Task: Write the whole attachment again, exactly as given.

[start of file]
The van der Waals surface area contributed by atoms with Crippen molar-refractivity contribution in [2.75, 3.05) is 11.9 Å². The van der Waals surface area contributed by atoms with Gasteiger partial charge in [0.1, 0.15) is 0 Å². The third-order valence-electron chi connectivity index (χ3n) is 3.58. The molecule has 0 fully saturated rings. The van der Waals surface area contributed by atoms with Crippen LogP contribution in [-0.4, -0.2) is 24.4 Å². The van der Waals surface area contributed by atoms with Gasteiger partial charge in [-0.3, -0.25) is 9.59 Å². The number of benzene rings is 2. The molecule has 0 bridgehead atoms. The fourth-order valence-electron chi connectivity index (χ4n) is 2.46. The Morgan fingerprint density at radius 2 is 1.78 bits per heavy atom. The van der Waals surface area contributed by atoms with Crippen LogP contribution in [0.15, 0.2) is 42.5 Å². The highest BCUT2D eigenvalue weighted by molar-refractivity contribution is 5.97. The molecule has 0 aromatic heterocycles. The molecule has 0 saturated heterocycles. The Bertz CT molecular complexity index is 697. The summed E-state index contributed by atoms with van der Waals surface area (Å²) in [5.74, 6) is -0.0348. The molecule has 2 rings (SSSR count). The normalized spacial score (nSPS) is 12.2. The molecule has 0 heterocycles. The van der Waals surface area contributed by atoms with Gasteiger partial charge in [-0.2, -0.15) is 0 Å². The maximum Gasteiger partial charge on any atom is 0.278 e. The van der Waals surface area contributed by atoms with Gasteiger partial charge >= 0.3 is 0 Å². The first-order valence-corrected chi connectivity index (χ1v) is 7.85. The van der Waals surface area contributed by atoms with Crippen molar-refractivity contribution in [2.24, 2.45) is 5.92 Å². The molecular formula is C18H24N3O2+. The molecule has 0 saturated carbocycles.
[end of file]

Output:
The van der Waals surface area contributed by atoms with Crippen molar-refractivity contribution in [2.75, 3.05) is 11.9 Å². The van der Waals surface area contributed by atoms with Gasteiger partial charge in [0.1, 0.15) is 0 Å². The third-order valence-electron chi connectivity index (χ3n) is 3.58. The molecule has 0 fully saturated rings. The van der Waals surface area contributed by atoms with Crippen LogP contribution in [-0.4, -0.2) is 24.4 Å². The van der Waals surface area contributed by atoms with Gasteiger partial charge in [-0.3, -0.25) is 9.59 Å². The number of benzene rings is 2. The molecule has 0 bridgehead atoms. The fourth-order valence-electron chi connectivity index (χ4n) is 2.46. The Morgan fingerprint density at radius 2 is 1.78 bits per heavy atom. The van der Waals surface area contributed by atoms with Crippen LogP contribution in [0.15, 0.2) is 42.5 Å². The highest BCUT2D eigenvalue weighted by molar-refractivity contribution is 5.97. The molecule has 0 aromatic heterocycles. The molecule has 0 saturated heterocycles. The Bertz CT molecular complexity index is 697. The summed E-state index contributed by atoms with van der Waals surface area (Å²) in [5.74, 6) is -0.0348. The molecule has 2 rings (SSSR count). The normalized spacial score (nSPS) is 12.2. The molecule has 0 heterocycles. The van der Waals surface area contributed by atoms with Gasteiger partial charge in [-0.2, -0.15) is 0 Å². The maximum Gasteiger partial charge on any atom is 0.278 e. The van der Waals surface area contributed by atoms with Gasteiger partial charge >= 0.3 is 0 Å². The first-order valence-corrected chi connectivity index (χ1v) is 7.85. The van der Waals surface area contributed by atoms with Crippen molar-refractivity contribution in [2.24, 2.45) is 5.92 Å². The molecular formula is C18H24N3O2+. The molecule has 0 saturated carbocycles.